(Reuters Health) - Very few U.S. adults receive all the preventive health care services recommended for them, reports a new study.
Researchers looked at survey data from nearly 2,800 people over age 35 and found only 8 percent were getting all of the highly recommended preventive services with the greatest potential for improving health.
The survey included questions about the receipt of 15 high-priority preventive services including blood pressure and cholesterol checks, screening for osteoporosis and several cancers, counseling on tobacco use, obesity, alcohol use and depression, plus vaccinations and aspirin use.
People should expect and deserve to receive all of the recommended preventive services appropriate for them, said Amanda Borsky of the Agency for Healthcare Research and Quality in Rockville, Maryland, who led the study.
“Some of the commonly known reasons for not getting the recommended preventive services include lack of health insurance; lack of a usual doctor or nurse; and problems with health care delivery including wait times in clinics or doctors’ offices,” she said.
Adults can ask their doctor or health care professional what preventive services are recommended for them based on their age, sex, and medical history, said Borsky.
But given how much improvement is needed, she said, “the solution will require system-level quality improvement efforts.”
“The good news,” she noted, “is that more than 20 percent of adults reported receiving more than 75 percent of the recommended services. This shows that improvement is possible.”
Some services were frequently received. The rate of blood pressure screening was close to 90 percent, for example. But less than 40 percent of eligible respondents received the shingles vaccination, the research team reported in Health Affairs.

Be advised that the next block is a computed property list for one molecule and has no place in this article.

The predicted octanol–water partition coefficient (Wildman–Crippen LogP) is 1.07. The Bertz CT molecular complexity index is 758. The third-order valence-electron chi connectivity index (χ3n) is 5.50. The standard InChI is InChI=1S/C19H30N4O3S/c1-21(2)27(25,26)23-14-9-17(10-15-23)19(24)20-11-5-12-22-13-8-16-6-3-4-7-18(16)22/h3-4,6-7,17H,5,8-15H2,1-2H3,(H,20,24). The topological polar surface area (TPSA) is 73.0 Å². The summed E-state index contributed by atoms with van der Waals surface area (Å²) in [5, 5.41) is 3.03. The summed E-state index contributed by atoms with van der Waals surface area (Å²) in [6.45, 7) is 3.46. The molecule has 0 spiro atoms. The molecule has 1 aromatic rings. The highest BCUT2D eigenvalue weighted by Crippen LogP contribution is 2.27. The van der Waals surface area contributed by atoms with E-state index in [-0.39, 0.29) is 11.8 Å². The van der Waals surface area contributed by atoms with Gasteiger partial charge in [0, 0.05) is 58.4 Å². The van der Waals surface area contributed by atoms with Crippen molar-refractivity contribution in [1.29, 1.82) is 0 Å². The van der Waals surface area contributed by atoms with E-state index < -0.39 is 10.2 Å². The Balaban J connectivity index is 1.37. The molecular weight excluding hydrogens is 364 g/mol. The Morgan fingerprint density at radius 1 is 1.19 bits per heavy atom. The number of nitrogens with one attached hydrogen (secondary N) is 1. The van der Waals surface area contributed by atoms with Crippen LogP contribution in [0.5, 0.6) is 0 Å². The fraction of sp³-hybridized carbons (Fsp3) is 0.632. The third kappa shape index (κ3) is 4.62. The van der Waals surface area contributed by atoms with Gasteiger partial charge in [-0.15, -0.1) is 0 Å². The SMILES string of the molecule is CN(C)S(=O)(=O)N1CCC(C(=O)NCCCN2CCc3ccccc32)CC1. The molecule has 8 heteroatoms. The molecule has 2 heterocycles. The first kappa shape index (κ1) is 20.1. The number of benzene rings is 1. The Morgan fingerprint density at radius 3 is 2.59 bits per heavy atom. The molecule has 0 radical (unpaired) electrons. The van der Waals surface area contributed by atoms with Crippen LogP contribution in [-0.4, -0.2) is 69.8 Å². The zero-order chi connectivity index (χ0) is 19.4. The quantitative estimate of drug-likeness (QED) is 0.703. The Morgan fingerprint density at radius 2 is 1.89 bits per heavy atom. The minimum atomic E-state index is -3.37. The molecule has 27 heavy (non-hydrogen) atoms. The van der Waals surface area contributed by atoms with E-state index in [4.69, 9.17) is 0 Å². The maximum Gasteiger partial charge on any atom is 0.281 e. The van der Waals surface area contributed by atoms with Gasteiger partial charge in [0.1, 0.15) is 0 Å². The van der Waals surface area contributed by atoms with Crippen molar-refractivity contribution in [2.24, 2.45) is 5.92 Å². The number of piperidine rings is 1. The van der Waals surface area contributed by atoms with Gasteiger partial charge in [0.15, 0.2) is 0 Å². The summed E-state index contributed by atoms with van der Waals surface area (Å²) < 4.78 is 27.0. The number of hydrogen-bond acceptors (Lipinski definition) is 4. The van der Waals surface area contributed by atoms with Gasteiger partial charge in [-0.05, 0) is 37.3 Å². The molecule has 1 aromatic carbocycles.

“For the most people to benefit from preventive care, the health care system needs to work together to encourage innovation on how care is delivered, how we can use new technology, and how we can tailor improvements to meet the needs of local communities,” Borsky said.
Borsky believes leaders at health systems and health care practices should measure their own rates of preventive services provision and create solutions targeted to their own needs.
Dr. Michael Munger, a family physician in Overland Park, Kansas and president of the American Academy of Family Physicians, believes family physicians must strive to make sure patients are staying on track with their preventive health services.
“We recognize that it can be a challenge, but certainly it’s something that we as a discipline are really trying to focus efforts on, make sure that patients are getting all of their clinically appropriate preventative services,” Munger, who wasn’t involved in the study, told Reuters Health in a phone call.
Munger said patients themselves should take an active role, reach out, make sure they’re getting the preventative services that are aimed at maintaining and improving their health.
“It really is crucial that . . . patients take an active role in their overall health because the more that they do, the healthier they’ll be and they’ll have a much more rewarding life,” he said.
SOURCE: bit.ly/2HDOPqA Health Affairs, online June 4, 2018.
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